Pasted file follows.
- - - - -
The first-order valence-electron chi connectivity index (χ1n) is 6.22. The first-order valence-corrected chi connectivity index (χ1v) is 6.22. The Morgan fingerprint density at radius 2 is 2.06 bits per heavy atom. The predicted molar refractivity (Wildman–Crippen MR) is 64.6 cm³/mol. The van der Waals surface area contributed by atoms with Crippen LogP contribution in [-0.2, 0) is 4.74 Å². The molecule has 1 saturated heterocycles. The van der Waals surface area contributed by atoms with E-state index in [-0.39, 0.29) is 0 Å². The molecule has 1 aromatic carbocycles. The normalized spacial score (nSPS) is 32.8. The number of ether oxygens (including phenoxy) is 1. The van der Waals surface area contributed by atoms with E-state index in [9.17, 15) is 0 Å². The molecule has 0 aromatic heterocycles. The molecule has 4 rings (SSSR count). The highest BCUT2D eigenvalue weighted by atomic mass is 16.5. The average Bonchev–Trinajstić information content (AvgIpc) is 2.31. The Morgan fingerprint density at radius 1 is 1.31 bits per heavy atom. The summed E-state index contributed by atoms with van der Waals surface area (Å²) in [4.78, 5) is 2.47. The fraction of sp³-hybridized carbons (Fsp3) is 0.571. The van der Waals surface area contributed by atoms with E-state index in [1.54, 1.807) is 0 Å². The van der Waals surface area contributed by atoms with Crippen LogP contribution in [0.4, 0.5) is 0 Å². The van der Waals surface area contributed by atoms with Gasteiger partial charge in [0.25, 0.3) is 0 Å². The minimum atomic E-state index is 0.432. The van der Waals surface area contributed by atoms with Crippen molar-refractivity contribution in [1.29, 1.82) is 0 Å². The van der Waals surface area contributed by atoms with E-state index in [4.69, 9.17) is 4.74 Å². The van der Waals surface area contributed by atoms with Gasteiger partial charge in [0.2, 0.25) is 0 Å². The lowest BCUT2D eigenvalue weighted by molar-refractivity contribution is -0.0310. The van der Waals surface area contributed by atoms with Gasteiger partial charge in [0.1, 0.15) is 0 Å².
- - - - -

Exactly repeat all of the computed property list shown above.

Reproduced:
The first-order valence-electron chi connectivity index (χ1n) is 6.22. The first-order valence-corrected chi connectivity index (χ1v) is 6.22. The Morgan fingerprint density at radius 2 is 2.06 bits per heavy atom. The predicted molar refractivity (Wildman–Crippen MR) is 64.6 cm³/mol. The van der Waals surface area contributed by atoms with Crippen LogP contribution in [-0.2, 0) is 4.74 Å². The molecule has 1 saturated heterocycles. The van der Waals surface area contributed by atoms with E-state index in [-0.39, 0.29) is 0 Å². The molecule has 1 aromatic carbocycles. The normalized spacial score (nSPS) is 32.8. The number of ether oxygens (including phenoxy) is 1. The van der Waals surface area contributed by atoms with E-state index in [9.17, 15) is 0 Å². The molecule has 0 aromatic heterocycles. The molecule has 4 rings (SSSR count). The highest BCUT2D eigenvalue weighted by atomic mass is 16.5. The average Bonchev–Trinajstić information content (AvgIpc) is 2.31. The Morgan fingerprint density at radius 1 is 1.31 bits per heavy atom. The summed E-state index contributed by atoms with van der Waals surface area (Å²) in [4.78, 5) is 2.47. The fraction of sp³-hybridized carbons (Fsp3) is 0.571. The van der Waals surface area contributed by atoms with E-state index in [1.54, 1.807) is 0 Å². The van der Waals surface area contributed by atoms with Crippen LogP contribution in [0.4, 0.5) is 0 Å². The van der Waals surface area contributed by atoms with Gasteiger partial charge in [0.25, 0.3) is 0 Å². The minimum atomic E-state index is 0.432. The van der Waals surface area contributed by atoms with Crippen molar-refractivity contribution in [1.29, 1.82) is 0 Å². The van der Waals surface area contributed by atoms with E-state index in [4.69, 9.17) is 4.74 Å². The van der Waals surface area contributed by atoms with Gasteiger partial charge in [0.2, 0.25) is 0 Å². The lowest BCUT2D eigenvalue weighted by molar-refractivity contribution is -0.0310. The van der Waals surface area contributed by atoms with Gasteiger partial charge in [0.1, 0.15) is 0 Å².